Fresh Pasta

Barbara Lynch

No. 9 Park, Menton, and the Barbara Lynch Collective, Boston


  • 2 cups flour, more as needed
  • 1 teaspoon salt, more for pasta water
  • 2 whole eggs
  • 4 egg yolks


Combine the flour and the salt on a clean work surface. If it’s not already in a small mound, gather it into one. Use your fist and a circular motion to transform the mound into a wide well. Crack the whole eggs into the center of the well and add the yolks. Beat the eggs with a fork just as you would to make scrambled eggs. Very gradually, incorporate some of the flour into the eggs by bringing in a little at a time from the perimeter of the well. Be careful not to break through the wall of the well or the egg will race out all over the counter, a total bummer. When the dough becomes too stiff to mix with a fork, use your fingers to work the eggs and flour together, only adding enough of the flour to make a cohesive ball of dough. You may not need to use all of the flour, and the actual amount you use will vary every time you make fresh pasta depending on your eggs, flour, and even the weather. To see if you have added enough flour, press a clean, dry finger deep into the dough. If nothing sticks to your finger, your dough is in good shape. If not, work in a little more flour now or, if it feels close, as you knead the dough.

Move the dough over to one side and scrape your work area clean of any excess flour, especially any hardened bits, and then clean your hands as well. Lightly re-flour the surface and knead the dough by pushing it away from you with the heel of your hand, folding it over, giving it a quarter turn, and pushing it away again. Continue kneading, adding a sprinkling of flour if the dough feels sticky, until it feels as soft and supple as your ear lobe; this can take 5 to 8 minutes. Sprinkle the dough with a little flour, wrap it in plastic or a cloth, and let it rest for a half hour before rolling it.

To thin the dough, set your pasta machine to its widest setting. Cut the dough in half and keep the rest wrapped while you work (some of the recipes calling for fresh pasta only need a half batch of dough). Roll the dough lightly in flour and then flatten it into a rectangle that is roughly the width of your pasta machine. Run the dough through the machine at this setting twice to give the dough a final kneading.

Set the machine to its next thinnest setting and run the dough through. Continue running the dough through the machine’s settings so that the dough gets progressively thinner each time; you don’t have to hit every setting on the dial as is so often insisted, but do thin the dough gradually. If you run the dough through the machine and it shreds or tears or is too thin, simply fold it over and run it through a wider setting to smooth it out. If your dough sticks, you can flour it well without worry; the dough will not incorporate too much flour at this point.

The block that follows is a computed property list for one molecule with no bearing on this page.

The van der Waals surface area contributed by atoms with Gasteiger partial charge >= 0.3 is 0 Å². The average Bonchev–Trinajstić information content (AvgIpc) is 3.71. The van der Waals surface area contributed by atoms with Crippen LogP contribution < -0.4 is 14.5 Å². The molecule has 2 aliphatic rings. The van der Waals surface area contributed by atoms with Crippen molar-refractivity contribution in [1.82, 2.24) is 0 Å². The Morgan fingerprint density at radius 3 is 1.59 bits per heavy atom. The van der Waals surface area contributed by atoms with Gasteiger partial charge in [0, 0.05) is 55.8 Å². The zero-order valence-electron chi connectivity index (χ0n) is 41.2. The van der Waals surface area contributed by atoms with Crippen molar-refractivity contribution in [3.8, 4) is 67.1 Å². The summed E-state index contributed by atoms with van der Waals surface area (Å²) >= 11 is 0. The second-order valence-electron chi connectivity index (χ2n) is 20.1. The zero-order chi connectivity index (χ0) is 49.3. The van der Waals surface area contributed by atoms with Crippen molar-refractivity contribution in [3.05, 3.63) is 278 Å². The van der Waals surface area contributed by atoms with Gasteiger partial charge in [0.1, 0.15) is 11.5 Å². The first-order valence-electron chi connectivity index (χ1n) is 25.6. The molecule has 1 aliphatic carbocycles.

As the length of the dough increases, you may find it a little unwieldy. With an electric (as opposed to hand cranked) pasta machine, you can stand pretty far away and gather the dough as it comes out of the machine, gently folding it over onto itself, so it looks like ribbon candy. Or you can cut long shorter lengths with a sharp knife and run each piece through the setting. Whatever works best for you.

For most pastas, you want to roll the dough until it’s very thin like a silk scarf; if you hold it up to the light you can see your hand through it. On some pasta machines this will mean the thinnest setting; on others it may be the second thinnest. At this point, you can use the sheets as directed for the various fresh pasta recipes that follow.

Or cut the pasta sheets into fettuccine, tagliatelle, or similar shapes. Start by cutting the sheets into rectangles roughly a foot long, trimming the ends neatly. Attach a pasta cutter to your pasta machine and run the pasta through. Or cut the pasta by hand with a sharp knife or ravioli cutter. Let the pasta sheets air dry for an hour or so before cutting into shapes. You can then stack the sheets to make cutting more efficient.

Here’s how I cut the following:

Fettucine: Most pasta rollers come with an attachment for cutting this pasta.

Papardelle: make a wide noodle by cutting the pasta sheet every 1-inch with a fluted ravioli cutter to make rippled edges on both sides

Tagliatelle: make a thin noodle by cutting the pasta sheets every 1/4-inch with a sharp chef’s knife

Trenette: make a slightly thicker noodle by not taking the pasta to the thinnest setting and cut the noodle about 1/3-inch thick, one side with a knife, the other side with a ravioli cutter to make it rippled

Make ahead:

  • I prefer to just keep moving when I am making fresh pasta, but if you get interrupted, you can refrigerate the pasta dough for a couple hours before rolling it. Too long before drying, cooking, or freezing, and it will discolor.
  • Cut pasta, such as fettuccine, may be neatly frozen by wrapping strands around your hand to create nests. Put the nests on floured baking sheet, freeze them until rock solid, and transfer to an airtight container or freezer bag. Cook them straight out of the freezer.
  • We almost never dry pasta because we make and use it with such regularity and find that freezing works best for us. If you want to dry your pasta, you can do it the traditional way by hanging it over a dowel and letting it air-dry or by laying it out on a baking sheet in a single, uncrowded layer with an extra sprinkling of flour.

Recipe adapted from Stir: Mixing it up in the Italian Tradition by Barbara Lynch, Barbara Lynch Gruppo